Jill R. Stewart

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(Speaker Term: July 1, 2014 - June 30, 2016)

 

Jill R. Stewart (term: 7/1/14 through 6/30/16)        

Gillings School of Global Public Health

University of North Carolina

Campus Box 7431

Chapel Hill, NC  27599 

 

Phone:  919-966-7553

Fax:  919- 966-7911

E-mail: Jill.Stewart@unc.edu    

 

Speaker’s Website:  http://jillstewart.web.unc.edu/   

  

ASM MEMBERSHIP AFFILIATION – Jill R. Stewart

Primary Division:  Q (Environmental & General Applied Microbiology)

Secondary Division:  Y (Public Health)  

 

LECTURE TOPICS AND DESCRIPTIONS – Jill R. Stewart  

Global Environmental Change: Are We Making Populations of Antibiotic Resistant Bacteria?  

Antibiotic resistance can occur with and without anthropogenic influence.  This presentation summarizes studies of antibiotic resistance undertaken in natural and altered systems, including marine and agricultural environments.  Results help to better understand human contributions to antibiotic resistance, a growing threat to public health.                                                           

 

Explorations in Human and Ecosystem Health: Water Quality in the Galápagos Islands

The Galápagos Islands are known for their significant ecological diversity as well as their importance in the study of evolution.  However, a recent increase in land-based tourism and residential population growth may be threatening the iconic species and landscapes which comprise this World Heritage Site.  This study provides a baseline characterization of water quality on one of the inhabited islands of the Galápagos, and evaluates the potential relationship between human activity and bacterial antibiotic resistance in this “pristine” environment.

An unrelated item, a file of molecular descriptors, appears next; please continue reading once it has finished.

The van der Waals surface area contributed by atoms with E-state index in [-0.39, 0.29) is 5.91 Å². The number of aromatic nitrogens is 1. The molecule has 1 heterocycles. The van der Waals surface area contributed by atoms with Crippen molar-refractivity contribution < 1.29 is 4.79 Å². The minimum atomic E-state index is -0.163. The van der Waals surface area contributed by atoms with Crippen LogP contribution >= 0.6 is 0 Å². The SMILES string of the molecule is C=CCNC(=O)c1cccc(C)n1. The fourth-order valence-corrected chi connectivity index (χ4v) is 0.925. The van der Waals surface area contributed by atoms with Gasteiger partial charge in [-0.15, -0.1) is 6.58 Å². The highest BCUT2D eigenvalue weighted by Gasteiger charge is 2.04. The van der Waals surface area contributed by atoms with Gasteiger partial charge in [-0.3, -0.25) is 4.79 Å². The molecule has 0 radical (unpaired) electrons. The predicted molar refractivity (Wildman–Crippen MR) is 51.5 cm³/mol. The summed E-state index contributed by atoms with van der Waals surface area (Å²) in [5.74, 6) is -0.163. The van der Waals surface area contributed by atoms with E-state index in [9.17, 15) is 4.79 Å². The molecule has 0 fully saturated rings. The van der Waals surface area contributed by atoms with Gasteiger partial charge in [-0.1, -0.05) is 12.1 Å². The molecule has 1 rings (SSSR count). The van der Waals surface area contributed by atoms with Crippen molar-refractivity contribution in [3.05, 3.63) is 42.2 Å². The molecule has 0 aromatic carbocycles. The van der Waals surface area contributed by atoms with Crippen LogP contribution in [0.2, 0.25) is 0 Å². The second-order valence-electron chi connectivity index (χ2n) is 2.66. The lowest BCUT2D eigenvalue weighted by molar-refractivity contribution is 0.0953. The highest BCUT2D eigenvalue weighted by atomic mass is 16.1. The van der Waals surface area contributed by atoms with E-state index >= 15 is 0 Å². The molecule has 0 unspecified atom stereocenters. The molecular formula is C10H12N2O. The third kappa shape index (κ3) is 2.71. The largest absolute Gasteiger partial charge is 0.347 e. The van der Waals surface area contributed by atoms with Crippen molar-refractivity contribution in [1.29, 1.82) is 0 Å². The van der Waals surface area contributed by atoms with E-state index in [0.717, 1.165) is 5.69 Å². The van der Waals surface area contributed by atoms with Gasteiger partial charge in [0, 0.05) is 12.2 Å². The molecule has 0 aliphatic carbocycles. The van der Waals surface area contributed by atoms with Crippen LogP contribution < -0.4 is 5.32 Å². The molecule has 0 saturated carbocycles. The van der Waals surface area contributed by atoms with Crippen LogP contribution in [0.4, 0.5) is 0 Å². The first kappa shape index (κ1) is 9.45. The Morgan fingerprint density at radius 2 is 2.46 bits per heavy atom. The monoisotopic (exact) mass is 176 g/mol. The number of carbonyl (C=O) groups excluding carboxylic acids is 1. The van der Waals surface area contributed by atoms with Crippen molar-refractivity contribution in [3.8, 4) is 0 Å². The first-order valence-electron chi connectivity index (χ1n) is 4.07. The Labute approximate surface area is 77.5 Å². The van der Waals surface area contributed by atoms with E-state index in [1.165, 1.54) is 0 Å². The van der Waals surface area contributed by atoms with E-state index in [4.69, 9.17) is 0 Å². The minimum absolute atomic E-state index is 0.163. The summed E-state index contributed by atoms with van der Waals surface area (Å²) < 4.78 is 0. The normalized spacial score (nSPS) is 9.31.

Effect of Increasing Storm Intensity on Pathogen Loads in a Drinking Water Reservoir

Storm events and the resulting runoff are expected to increase with climate change, with the potential to adversely impact drinking water reservoirs and other surface waters.  This research evaluates loading of microbial contaminants into a drinking water reservoir as a function of rainfall and land use.  These results help identify timing and conditions for public health vulnerabilities and introduce novel tools for the protection and management of drinking water sources.    

 

BIOGRAPHICAL SKETCH – Jill R. Stewart

Jill Stewart is an Assistant Professor in the Department of Environmental Sciences and Engineering at the University of North Carolina and has served as an ASM Division Officer in Division Q: Environmental and General Applied Microbiology.  She is developing novel techniques to detect and track pathogens in water, and is also interested in evaluating impacts of non-point source pollution, and in evaluating the manner in which human activities such as development and waste disposal affect distribution of microbial contaminants.  Current research projects include evaluation of water quality associated with (1) land application of waste products and (2) urbanization on a watershed-scale.  Overall, these activities are leading to a greater understanding of how environmental conditions can affect human health, and how humans themselves influence this process.  

 

CV is available by request from adempsey@asmusa.org at ASM Headquarters

 

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